If you go back in time, do not kill your grandfather.
In the last few blogs, we explored how people time travel in my science fiction series, The Shadows of Time.
But what dangers await a time traveler in the past?
First, let’s give the time travelers in the series a name. They descend from a group of historians, scientists, and soldiers that came from a nation called Avar. They called themselves Avarians.
The Grandfather Paradox
Let’s say you’re a time traveler. Can you change the past? And if you do, does that change affect the altered past affect you? If it does, it might affect you in a way that alters the way you change the past, and so on. You just created the grandfather paradox, otherwise known as a causality loop. Here’s a short video that explains it if you’ve never heard of it.
Three Theories of Time Travel
This paradox may prevent reverse time travel if the universe has some sort of built-in censorship. Don’t worry. There are theories that work around this paradox depends on the nature of time. Harrison Densmore created an infographic that shows how the nature of the time can prevent changing the past.
Don’t ask me who Harrison Densmore is. I tried finding him to give him credit, but he vanished without a trace. Maybe he’s a time traveler. 😉
These three theories are not the only ones out there, but they are the most popular.
Fixed Timeline: Can’t Kill Your Grandfather
In this theory of time, you CANNOT change the past because it has already happened.
Some solutions of general relativity theoretically permit time travel into the past. In the mid-1980s, Russian physicist Igor Dmitriyevich Novikov tried to solve the grandfather paradox. He said that if an event exists, that would give rise to a paradox, or to any “change” to the past whatsoever, then the probability of that event is zero. It would thus be impossible to create time paradoxes. Novikov didn’t invent time travel, but at least someone named the concept after him — the Novikov Self-Consistency Principle.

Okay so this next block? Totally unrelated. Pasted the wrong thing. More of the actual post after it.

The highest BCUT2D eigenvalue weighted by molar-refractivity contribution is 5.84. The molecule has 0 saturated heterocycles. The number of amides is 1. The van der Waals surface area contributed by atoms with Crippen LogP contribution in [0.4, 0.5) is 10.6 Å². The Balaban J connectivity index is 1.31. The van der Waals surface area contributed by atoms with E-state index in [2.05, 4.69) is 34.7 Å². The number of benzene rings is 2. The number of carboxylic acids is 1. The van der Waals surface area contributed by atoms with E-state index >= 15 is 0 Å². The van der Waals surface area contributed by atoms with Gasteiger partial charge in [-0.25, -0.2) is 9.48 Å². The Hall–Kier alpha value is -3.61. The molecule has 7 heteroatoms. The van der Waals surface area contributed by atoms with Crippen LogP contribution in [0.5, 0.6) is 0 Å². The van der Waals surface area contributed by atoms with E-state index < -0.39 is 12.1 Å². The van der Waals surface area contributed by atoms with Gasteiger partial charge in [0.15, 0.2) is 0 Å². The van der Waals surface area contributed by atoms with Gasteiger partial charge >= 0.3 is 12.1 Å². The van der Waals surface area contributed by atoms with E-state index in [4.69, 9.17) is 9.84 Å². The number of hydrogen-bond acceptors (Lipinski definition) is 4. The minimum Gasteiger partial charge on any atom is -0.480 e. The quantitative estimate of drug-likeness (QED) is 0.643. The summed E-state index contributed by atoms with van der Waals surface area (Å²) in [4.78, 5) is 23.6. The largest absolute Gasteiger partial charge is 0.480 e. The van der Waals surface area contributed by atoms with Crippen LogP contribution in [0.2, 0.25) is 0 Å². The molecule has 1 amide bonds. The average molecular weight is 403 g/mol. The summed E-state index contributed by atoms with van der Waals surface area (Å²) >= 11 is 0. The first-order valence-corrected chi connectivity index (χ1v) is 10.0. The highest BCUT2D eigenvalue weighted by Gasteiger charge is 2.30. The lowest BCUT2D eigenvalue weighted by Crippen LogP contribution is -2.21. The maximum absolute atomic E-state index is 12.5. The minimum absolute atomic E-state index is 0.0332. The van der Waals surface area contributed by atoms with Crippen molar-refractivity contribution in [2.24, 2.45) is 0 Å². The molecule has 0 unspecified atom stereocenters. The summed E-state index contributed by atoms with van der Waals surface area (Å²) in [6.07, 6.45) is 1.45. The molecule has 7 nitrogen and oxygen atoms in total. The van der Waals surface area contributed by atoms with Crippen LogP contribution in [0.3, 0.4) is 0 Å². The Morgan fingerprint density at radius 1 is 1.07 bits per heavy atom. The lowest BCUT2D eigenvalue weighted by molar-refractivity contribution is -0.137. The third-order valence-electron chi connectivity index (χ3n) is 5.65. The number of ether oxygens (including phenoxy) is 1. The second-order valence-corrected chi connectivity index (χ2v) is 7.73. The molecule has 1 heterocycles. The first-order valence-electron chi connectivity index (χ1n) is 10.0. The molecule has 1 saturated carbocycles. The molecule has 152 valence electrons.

This idea is nothing new. Oedipus Rex (a Greek tragedy by Sophocles first performed around 429 BC) may not be considered the first time travel story, but Oedipus gets information about the future and tries to change it. In this story, he can’t change his fate because he lives in a fixed timeline. Instead of changing the future foretold, he ends up creating it.
Dynamic Timeline: Can Kill Your Grandfather
In this theory of time, you CAN change the past, and the universe freaks out in some way because it’s caught in a time loop. The hero of the story disappears, or the universe explodes, or the hero is caught in a continuous loop.
One of my favorite Star Trek Next Generation episodes is Cause and Effect, the one where the Enterprise is caught in a causal loop. This episode follows the dynamic timeline theory.
Multiverse Timelines: Grandfather Saved and Killed
If we live in a multiverse, don’t worry. Because if you go back in time in multiverse, you simply spawn off another history or timeline. One timeline contains your past, and another timeline contains the past when you came from the future. Never mind about the law of the conservation of energy.
I base The Shadows of Time series on this theory with a twist. The difference is changing the past comes with a cost. If you change the past and spawn an alternate universe, you create temporal tension. I will expand on this in an upcoming blog. Subscribe to get notified as soon as it’s published.
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